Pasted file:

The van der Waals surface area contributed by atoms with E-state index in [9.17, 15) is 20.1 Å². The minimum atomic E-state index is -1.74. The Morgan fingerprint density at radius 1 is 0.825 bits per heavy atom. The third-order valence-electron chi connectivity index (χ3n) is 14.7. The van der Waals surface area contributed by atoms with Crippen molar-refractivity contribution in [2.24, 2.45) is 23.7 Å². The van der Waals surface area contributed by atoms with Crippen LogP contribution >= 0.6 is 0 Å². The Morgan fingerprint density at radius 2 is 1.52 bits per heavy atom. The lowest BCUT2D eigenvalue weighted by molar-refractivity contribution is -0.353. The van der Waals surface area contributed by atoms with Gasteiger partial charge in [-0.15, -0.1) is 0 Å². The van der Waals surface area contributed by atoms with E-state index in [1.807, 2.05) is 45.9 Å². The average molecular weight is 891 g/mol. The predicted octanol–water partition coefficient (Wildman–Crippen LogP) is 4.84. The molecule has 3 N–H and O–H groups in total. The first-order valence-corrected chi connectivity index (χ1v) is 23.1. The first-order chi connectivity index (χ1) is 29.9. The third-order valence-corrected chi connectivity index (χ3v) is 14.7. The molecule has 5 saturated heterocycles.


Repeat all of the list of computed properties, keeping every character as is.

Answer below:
The van der Waals surface area contributed by atoms with E-state index in [9.17, 15) is 20.1 Å². The minimum atomic E-state index is -1.74. The Morgan fingerprint density at radius 1 is 0.825 bits per heavy atom. The third-order valence-electron chi connectivity index (χ3n) is 14.7. The van der Waals surface area contributed by atoms with Crippen molar-refractivity contribution in [2.24, 2.45) is 23.7 Å². The van der Waals surface area contributed by atoms with Crippen LogP contribution >= 0.6 is 0 Å². The Morgan fingerprint density at radius 2 is 1.52 bits per heavy atom. The lowest BCUT2D eigenvalue weighted by molar-refractivity contribution is -0.353. The van der Waals surface area contributed by atoms with Gasteiger partial charge in [-0.15, -0.1) is 0 Å². The van der Waals surface area contributed by atoms with E-state index in [1.807, 2.05) is 45.9 Å². The average molecular weight is 891 g/mol. The predicted octanol–water partition coefficient (Wildman–Crippen LogP) is 4.84. The molecule has 3 N–H and O–H groups in total. The first-order valence-corrected chi connectivity index (χ1v) is 23.1. The first-order chi connectivity index (χ1) is 29.9. The third-order valence-corrected chi connectivity index (χ3v) is 14.7. The molecule has 5 saturated heterocycles.